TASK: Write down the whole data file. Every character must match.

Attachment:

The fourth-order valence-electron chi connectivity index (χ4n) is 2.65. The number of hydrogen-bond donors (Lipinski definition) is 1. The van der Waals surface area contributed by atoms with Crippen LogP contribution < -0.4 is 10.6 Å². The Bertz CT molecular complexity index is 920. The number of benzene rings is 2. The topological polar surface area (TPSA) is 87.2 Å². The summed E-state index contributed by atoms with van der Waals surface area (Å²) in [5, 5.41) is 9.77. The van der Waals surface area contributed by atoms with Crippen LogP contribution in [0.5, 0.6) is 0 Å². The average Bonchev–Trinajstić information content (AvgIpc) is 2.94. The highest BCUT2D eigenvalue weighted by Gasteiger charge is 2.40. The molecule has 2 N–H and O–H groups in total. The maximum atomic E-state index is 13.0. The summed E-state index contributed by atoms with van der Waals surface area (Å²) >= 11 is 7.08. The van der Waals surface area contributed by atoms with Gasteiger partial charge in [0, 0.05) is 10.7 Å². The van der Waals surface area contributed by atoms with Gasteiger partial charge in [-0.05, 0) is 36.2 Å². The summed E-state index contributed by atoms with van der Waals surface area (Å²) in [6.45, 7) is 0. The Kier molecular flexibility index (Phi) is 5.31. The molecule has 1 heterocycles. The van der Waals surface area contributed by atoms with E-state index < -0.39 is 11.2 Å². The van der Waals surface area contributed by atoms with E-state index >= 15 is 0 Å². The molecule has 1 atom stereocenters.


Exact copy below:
The fourth-order valence-electron chi connectivity index (χ4n) is 2.65. The number of hydrogen-bond donors (Lipinski definition) is 1. The van der Waals surface area contributed by atoms with Crippen LogP contribution < -0.4 is 10.6 Å². The Bertz CT molecular complexity index is 920. The number of benzene rings is 2. The topological polar surface area (TPSA) is 87.2 Å². The summed E-state index contributed by atoms with van der Waals surface area (Å²) in [5, 5.41) is 9.77. The van der Waals surface area contributed by atoms with Crippen LogP contribution in [0.5, 0.6) is 0 Å². The average Bonchev–Trinajstić information content (AvgIpc) is 2.94. The highest BCUT2D eigenvalue weighted by Gasteiger charge is 2.40. The molecule has 2 N–H and O–H groups in total. The maximum atomic E-state index is 13.0. The summed E-state index contributed by atoms with van der Waals surface area (Å²) >= 11 is 7.08. The van der Waals surface area contributed by atoms with Gasteiger partial charge in [0, 0.05) is 10.7 Å². The van der Waals surface area contributed by atoms with Gasteiger partial charge in [-0.05, 0) is 36.2 Å². The summed E-state index contributed by atoms with van der Waals surface area (Å²) in [6.45, 7) is 0. The Kier molecular flexibility index (Phi) is 5.31. The molecule has 1 heterocycles. The van der Waals surface area contributed by atoms with E-state index < -0.39 is 11.2 Å². The van der Waals surface area contributed by atoms with E-state index >= 15 is 0 Å². The molecule has 1 atom stereocenters.